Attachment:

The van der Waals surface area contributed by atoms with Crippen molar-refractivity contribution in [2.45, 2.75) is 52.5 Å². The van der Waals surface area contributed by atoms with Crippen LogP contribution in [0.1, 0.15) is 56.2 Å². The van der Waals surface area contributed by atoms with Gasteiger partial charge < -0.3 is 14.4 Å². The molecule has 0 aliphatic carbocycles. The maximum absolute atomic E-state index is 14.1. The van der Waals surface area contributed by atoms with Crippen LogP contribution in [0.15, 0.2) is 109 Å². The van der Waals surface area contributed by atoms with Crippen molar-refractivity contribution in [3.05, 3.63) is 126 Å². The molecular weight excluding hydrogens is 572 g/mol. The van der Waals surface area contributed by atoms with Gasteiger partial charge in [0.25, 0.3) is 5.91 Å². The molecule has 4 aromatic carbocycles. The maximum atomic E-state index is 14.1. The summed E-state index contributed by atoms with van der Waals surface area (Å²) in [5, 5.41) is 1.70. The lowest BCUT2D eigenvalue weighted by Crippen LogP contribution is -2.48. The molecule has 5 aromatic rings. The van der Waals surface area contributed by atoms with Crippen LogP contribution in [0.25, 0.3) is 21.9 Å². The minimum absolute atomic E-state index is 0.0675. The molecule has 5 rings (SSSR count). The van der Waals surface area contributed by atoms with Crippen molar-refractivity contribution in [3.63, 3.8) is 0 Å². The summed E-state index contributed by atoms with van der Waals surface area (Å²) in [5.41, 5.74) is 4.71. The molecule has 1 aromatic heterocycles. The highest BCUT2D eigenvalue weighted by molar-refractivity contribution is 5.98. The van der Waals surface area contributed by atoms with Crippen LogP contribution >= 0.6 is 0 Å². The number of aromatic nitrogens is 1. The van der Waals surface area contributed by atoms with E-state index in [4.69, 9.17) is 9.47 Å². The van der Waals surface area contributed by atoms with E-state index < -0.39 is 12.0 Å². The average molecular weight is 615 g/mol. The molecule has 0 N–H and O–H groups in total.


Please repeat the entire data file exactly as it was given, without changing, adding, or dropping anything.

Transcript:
The van der Waals surface area contributed by atoms with Crippen molar-refractivity contribution in [2.45, 2.75) is 52.5 Å². The van der Waals surface area contributed by atoms with Crippen LogP contribution in [0.1, 0.15) is 56.2 Å². The van der Waals surface area contributed by atoms with Gasteiger partial charge < -0.3 is 14.4 Å². The molecule has 0 aliphatic carbocycles. The maximum absolute atomic E-state index is 14.1. The van der Waals surface area contributed by atoms with Crippen LogP contribution in [0.15, 0.2) is 109 Å². The van der Waals surface area contributed by atoms with Crippen molar-refractivity contribution in [3.05, 3.63) is 126 Å². The molecular weight excluding hydrogens is 572 g/mol. The van der Waals surface area contributed by atoms with Gasteiger partial charge in [0.25, 0.3) is 5.91 Å². The molecule has 4 aromatic carbocycles. The maximum atomic E-state index is 14.1. The summed E-state index contributed by atoms with van der Waals surface area (Å²) in [5, 5.41) is 1.70. The lowest BCUT2D eigenvalue weighted by Crippen LogP contribution is -2.48. The molecule has 5 aromatic rings. The van der Waals surface area contributed by atoms with Crippen LogP contribution in [0.25, 0.3) is 21.9 Å². The minimum absolute atomic E-state index is 0.0675. The molecule has 5 rings (SSSR count). The van der Waals surface area contributed by atoms with Crippen molar-refractivity contribution in [3.63, 3.8) is 0 Å². The summed E-state index contributed by atoms with van der Waals surface area (Å²) in [5.41, 5.74) is 4.71. The molecule has 1 aromatic heterocycles. The highest BCUT2D eigenvalue weighted by molar-refractivity contribution is 5.98. The van der Waals surface area contributed by atoms with Crippen LogP contribution >= 0.6 is 0 Å². The number of aromatic nitrogens is 1. The van der Waals surface area contributed by atoms with E-state index in [4.69, 9.17) is 9.47 Å². The van der Waals surface area contributed by atoms with E-state index < -0.39 is 12.0 Å². The average molecular weight is 615 g/mol. The molecule has 0 N–H and O–H groups in total.